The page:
Julius Robert Oppenheimer (April 22, 1904 – February 18, 1967) was an American theoretical physicist and professor of physics at the University of California, Berkeley. He is often called the "father of the atomic bomb" for his role in the Manhattan Project, the World War II project that developed the first nuclear weapons. The first atomic bomb was detonated on July 16, 1945 in the Trinity test in New Mexico; Oppenheimer remarked later that it brought to mind words from the Bhagavad Gita: "Now, I am become Death, the destroyer of worlds."Oppenheimer, haunted by his leading role in the first use of atomic weapons, understood only one aspect of prudence. His longing not to do evil himself blinded him to the need to ward off the evil of others. This painfully knotted man hoped with one swipe of his moral sword to rid himself of the impossible tangle and to be clear and simple for once in his life. But being Oppenheimer could never be as easy as that. When we look at the world today we see what profound, deep, far-reaching changes science has made. Some of these changes are in the conditions of man’s life; many of them are in the alteration of the way In which moral problems come to the individual, come to the community of individuals banded together in government. As a trivial example of this, slavery and poverty did not appear to Greek civilization as the same kind of moral problem that they appear to us. They did not appear as evils because it was not clear it lay within the power of man to abate them without a sacrifice of everything else.” I think that we will not be very successful in discouraging other power from this course [of a nuclear military program] unless we show, by our own example and conviction, that we regard nuclear armament as a transitory, dangerous, and degrading phase of the world’s history..." For Oppenheimer embodied two of the highest human types, the theoretical man described by Aristotle as god-like for living in the mind, among changeless truths, and the paragon of Machiavellian virtue, god-like in commanding the power of life and death over other men. No theoretical man before Oppenheimer had known such lordly power. In certain high moments he approached that Aristotelian theoretical purity which lives for the joys of knowing the world, whatever it might prove to be; in another light he thrilled at that Machiavellian power and its attendant renown; in contrary moods he reviled himself for the suffering he brought into the world, and ached to renounce his distinction and to be merely another man among men. Perhaps no theoretical man can be equal to such a burden: to feel knowledge as power when one’s mind reshapes the world irrevocably, to see the light of truth as the agent of some dark majesty, is not grace but ordeal. Oppenheimer’s agony tore him open from top to bottom.” One of the highlights of "Uncommon Sense" is Oppenheimer's exploration of the moral implications of scientific advancements. He grapples with the responsibility scientists bear for the consequences of their discoveries, particularly in the realm of nuclear physics. The reflections on the development and use of the atomic bomb during World War II are poignant and reveal Oppenheimer's deep introspection on the role of science in society.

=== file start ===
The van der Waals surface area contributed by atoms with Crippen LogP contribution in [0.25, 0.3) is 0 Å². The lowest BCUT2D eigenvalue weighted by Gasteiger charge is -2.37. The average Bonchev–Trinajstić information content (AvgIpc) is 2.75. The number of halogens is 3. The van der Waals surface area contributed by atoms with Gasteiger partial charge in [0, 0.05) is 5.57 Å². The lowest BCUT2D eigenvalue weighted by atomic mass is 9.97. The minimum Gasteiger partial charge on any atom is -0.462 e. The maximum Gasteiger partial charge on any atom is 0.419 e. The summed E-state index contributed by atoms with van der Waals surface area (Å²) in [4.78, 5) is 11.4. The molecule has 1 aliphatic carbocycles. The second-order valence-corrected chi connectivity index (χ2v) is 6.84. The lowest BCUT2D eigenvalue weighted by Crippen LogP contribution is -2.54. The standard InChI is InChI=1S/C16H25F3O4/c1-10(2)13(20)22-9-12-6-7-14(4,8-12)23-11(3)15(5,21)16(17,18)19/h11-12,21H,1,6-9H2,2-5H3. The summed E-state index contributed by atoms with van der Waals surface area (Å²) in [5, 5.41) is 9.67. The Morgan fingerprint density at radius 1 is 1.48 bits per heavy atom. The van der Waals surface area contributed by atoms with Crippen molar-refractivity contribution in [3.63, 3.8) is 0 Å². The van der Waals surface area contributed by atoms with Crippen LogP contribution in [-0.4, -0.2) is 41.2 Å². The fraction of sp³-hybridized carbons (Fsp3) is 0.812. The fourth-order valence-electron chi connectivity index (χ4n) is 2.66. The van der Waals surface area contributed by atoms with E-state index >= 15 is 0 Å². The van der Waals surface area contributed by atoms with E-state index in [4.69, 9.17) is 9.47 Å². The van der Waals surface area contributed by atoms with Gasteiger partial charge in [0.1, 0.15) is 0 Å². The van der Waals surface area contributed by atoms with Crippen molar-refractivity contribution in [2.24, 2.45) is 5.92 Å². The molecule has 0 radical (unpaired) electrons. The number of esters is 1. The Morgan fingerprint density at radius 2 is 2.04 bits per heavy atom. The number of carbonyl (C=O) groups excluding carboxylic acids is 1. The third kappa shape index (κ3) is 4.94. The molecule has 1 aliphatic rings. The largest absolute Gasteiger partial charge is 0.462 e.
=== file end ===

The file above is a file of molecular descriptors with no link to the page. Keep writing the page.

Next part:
An early account of the development of the atomic bomb, Robert Jungk's Brighter Than a Thousand Suns (1958) portrayed Oppenheimer as a classic tragic figure, a theme that has recurred in subsequent biographies, historical studies, novels, plays, and films. Sociologist Charles Thorpe in his book Oppenheimer: The Tragic Intellect (2006) argued that his subject represented science for the nuclear and mass media age, embodying science for radio, television, and Time and Look magazines. From “An Inward Look” (1958): “Some of these lie in the relatively low esteem in which learning is held in this country, and, above all, in our indifference to the profession of teaching, a low esteem that is both manifested and caused by the fact that we pay our teachers poorly and our scientists not too well.” Things haven’t changed much since 1958. urn:lcp:uncommonsense00jrob_0:epub:fc994723-f1c1-4dfc-a630-622a80ced14f Extramarc Columbia University Libraries Foldoutcount 0 Identifier uncommonsense00jrob_0 Identifier-ark ark:/13960/t8rc0993t Invoice 11 Isbn 0817631658 Lccn 84000439 Ocr_converted abbyy-to-hocr 1.1.20 Ocr_module_version 0.0.17 Openlibrary OL2838668M Openlibrary_edition Oppenheimer was born on April 22, 1904, in New York, to a wealthy German-Jewish immigrant family. He attended the Ethical Culture School in New York, graduated from Harvard in 1925, and studied at physicist Ernest Rutherford's celebrated Cavendish laboratory at Cambridge University, England. In 1927, he obtained his PhD in Georg-August-Universität in Göttingen, Germany. In Europe, he worked with several leading physicists of the time, including Max Born, Paul Ehrenfest, and Wolfgang Pauli, making important contributions to the then-emerging quantum theory.urn:oclc:870900399 Republisher_date 20150214021802 Republisher_operator [email protected] Scandate 20150131093709 Scanner scribe11.shenzhen.archive.org Scanningcenter shenzhen Worldcat (source edition)